Here, the parties agree that Range has acquired leases with numerous third-parties and now controls one-hundred percent of the subsurface oil and gas rights, including the rights leased to them by Plaintiffs. (Docket No. 30 at ¶ ¶ 18-19). They further concur that Range has obtained consent to drill on the surface of the property with the surface owner, Starvaggi, and all of the third party owners of subsurface oil and gas rights have likewise executed surface consent agreements.[7] ( Id. at ¶ ¶ 20-21). Thus, Range has proceeded to pool all of the contiguous lands (surface rights and subsurface oil and gas rights) to create a production unit around this Leasehold. Further, it is clear that the " production unit" -- the pooled lands consisting of the surface estate and all of the subsurface oil and gas rights -- can reasonably be said to be " bear[ing] the burden of all surface development." (Docket No. 28-2 at ¶ 12).

However, even if this sentence is read as a restriction on the Lessee's (Range's) use of the surface of the land given the use of the mandatory term " shall," Pennsylvania rules of contract interpretation would construe such restriction against Plaintiffs and would not support the Plaintiffs' enforcement of such restriction against Range in light of all the facts and circumstances. Under Pennsylvania law, restrictive covenants are interpreted with reference to generally applicable contractual principles. See Vernon Twp. Volunteer Fire Dep't, Inc. v. Connor, 579 Pa. 364, 855 A.2d 873, 880 (Pa. 2004).

However, there is an important difference in the rule of interpretation as applied to restrictive covenants on the use of land. Restrictive covenants are limitations on a person's free and unconstrained use of property. They are not favored by the law, yet they are legally enforceable. As such, they are to be strictly construed against persons seeking to enforce them and in favor of the free and unrestricted use of property.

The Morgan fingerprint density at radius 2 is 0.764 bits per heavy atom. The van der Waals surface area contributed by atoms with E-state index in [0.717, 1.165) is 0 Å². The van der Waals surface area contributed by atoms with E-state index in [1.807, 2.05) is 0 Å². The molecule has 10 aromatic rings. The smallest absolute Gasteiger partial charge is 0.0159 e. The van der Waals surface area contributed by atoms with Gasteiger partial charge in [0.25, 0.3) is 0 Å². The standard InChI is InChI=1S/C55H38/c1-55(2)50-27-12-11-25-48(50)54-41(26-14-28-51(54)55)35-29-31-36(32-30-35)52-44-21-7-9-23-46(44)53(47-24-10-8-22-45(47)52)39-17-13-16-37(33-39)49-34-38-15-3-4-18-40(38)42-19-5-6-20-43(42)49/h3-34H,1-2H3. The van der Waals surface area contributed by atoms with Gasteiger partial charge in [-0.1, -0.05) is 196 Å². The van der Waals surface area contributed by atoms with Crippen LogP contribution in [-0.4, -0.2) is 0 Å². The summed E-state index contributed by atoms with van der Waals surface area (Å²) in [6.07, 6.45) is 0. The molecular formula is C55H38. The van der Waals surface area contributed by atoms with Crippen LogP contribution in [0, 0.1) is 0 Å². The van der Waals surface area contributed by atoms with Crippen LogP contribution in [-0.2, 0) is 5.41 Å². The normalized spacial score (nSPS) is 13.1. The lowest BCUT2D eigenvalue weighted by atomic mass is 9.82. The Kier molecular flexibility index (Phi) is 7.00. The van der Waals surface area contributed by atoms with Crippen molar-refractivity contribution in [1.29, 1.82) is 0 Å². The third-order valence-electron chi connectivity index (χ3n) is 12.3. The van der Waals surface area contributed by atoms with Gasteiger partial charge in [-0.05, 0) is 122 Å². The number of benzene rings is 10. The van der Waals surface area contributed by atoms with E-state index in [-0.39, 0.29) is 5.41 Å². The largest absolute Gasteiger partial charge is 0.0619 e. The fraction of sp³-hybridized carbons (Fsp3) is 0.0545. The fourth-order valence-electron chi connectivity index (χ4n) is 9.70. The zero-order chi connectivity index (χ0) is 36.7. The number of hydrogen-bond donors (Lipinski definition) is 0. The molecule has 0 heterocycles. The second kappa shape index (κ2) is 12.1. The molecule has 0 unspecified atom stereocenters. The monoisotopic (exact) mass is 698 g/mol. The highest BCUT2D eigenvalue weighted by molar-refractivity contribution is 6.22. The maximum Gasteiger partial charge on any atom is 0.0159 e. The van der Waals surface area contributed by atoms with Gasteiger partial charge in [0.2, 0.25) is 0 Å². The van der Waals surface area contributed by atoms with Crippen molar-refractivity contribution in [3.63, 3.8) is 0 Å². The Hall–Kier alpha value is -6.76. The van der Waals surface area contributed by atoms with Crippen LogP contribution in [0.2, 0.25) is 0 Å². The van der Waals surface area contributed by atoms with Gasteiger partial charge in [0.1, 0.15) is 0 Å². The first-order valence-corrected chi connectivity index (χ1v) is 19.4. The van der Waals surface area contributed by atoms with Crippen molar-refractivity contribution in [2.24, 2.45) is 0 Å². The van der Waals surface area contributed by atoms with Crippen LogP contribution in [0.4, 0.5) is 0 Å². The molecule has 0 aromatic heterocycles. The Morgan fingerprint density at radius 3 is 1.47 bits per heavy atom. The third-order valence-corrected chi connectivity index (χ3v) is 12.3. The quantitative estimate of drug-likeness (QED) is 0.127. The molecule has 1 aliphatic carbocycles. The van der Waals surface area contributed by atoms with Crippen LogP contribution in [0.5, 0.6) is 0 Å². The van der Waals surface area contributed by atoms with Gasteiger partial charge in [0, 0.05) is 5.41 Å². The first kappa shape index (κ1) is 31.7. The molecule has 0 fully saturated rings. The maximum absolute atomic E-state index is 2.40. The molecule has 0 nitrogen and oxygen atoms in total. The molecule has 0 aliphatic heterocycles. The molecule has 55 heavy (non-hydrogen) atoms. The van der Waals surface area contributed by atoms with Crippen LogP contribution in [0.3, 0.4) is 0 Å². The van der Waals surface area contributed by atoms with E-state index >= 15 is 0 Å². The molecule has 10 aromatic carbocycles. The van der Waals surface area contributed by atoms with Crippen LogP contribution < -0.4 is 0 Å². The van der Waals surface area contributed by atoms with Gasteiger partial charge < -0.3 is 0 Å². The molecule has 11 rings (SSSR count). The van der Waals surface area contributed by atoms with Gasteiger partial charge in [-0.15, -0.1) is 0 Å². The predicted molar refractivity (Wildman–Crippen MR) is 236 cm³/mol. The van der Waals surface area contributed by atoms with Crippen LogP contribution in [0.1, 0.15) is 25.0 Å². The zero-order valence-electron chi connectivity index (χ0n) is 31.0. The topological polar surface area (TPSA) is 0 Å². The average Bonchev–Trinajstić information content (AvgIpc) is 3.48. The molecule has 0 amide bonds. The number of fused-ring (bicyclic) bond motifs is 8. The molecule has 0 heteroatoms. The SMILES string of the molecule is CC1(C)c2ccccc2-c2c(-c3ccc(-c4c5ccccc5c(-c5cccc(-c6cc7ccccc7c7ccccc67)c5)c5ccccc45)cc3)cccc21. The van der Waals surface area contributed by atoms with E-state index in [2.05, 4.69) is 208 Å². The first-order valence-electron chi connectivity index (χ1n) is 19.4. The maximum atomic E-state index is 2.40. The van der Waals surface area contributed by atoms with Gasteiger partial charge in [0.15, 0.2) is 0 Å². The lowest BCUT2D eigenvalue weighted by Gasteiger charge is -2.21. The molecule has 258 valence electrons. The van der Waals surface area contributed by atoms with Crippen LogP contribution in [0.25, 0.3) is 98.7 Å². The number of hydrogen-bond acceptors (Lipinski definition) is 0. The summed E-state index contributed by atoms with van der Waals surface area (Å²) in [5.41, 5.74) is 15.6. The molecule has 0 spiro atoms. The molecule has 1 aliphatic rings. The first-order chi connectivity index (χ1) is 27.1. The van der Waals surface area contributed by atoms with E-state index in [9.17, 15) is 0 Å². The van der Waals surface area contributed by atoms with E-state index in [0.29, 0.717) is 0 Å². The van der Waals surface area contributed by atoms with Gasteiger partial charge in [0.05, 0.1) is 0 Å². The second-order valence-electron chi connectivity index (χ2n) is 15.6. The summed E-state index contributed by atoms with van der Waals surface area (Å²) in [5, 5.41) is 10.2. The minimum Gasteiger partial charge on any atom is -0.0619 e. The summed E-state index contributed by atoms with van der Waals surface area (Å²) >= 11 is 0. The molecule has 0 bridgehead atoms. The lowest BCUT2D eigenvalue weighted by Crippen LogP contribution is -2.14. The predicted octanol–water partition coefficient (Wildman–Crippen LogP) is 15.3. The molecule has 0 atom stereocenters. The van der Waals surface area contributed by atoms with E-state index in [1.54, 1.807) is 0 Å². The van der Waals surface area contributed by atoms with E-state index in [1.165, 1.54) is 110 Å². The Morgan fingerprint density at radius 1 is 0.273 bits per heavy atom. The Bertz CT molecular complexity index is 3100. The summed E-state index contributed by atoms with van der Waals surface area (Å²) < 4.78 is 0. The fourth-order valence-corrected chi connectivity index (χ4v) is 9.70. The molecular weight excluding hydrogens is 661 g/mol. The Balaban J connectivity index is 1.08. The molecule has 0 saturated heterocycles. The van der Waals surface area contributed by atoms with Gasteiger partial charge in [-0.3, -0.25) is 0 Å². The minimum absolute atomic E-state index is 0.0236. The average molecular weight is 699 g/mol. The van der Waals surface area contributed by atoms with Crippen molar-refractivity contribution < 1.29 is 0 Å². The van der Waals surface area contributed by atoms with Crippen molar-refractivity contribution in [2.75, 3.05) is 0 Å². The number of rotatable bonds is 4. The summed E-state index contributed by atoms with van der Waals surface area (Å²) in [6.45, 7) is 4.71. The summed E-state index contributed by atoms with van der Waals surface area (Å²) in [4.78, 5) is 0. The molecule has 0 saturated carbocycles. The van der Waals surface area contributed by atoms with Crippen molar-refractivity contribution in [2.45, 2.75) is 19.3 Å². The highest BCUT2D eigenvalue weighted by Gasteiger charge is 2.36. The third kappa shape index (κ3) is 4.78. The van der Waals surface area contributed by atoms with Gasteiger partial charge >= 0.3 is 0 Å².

Pocono Summit Realty, LLC v. Ahmad Amer, LLC, 2012 PA Super 129, 52 A.3d 261, 269 (Pa. S.Ct. 2012) (internal citations and quotations omitted). Pennsylvania Courts will " enforce a restriction if a party's actions are in clear defiance of the provisions imposed by the covenant" [and] " where it is established that the restriction is still of substantial value to the owners of the restricted tract." Vernon Twp., 579 Pa. at 375 (internal citations omitted). But, " a restrictive covenant may be discharged if there has been acquiescence in its breach by others, or an abandonment of the restriction." Id. at 376. To reiterate, Plaintiffs are seeking to enforce an alleged restriction on Range's use of the surface of land which they (Plaintiffs) do not own on a theory that they retained an implied right to access the surface of the property, despite their grant of all of their partial oil and gas rights to the Lessee (Range) in ¶ 1 of the Lease. Further, all other involved property owners (surface and subsurface) have consented to Range using the property.

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Under Pennsylvania law, the Lease should be interpreted in favor of Range's free and unrestrained use of the surface of the land rather than precluding such use. See Pocono Summit Realty, 52 A.3d at 269. It is also doubtful that Plaintiffs could enforce their claimed restraint due to the acquiescence of the surface owner and the cotenants in the subsurface oil and gas rights, all of whom have expressly agreed to Range's activities. See Vernon Twp., 579 Pa. at 375-76.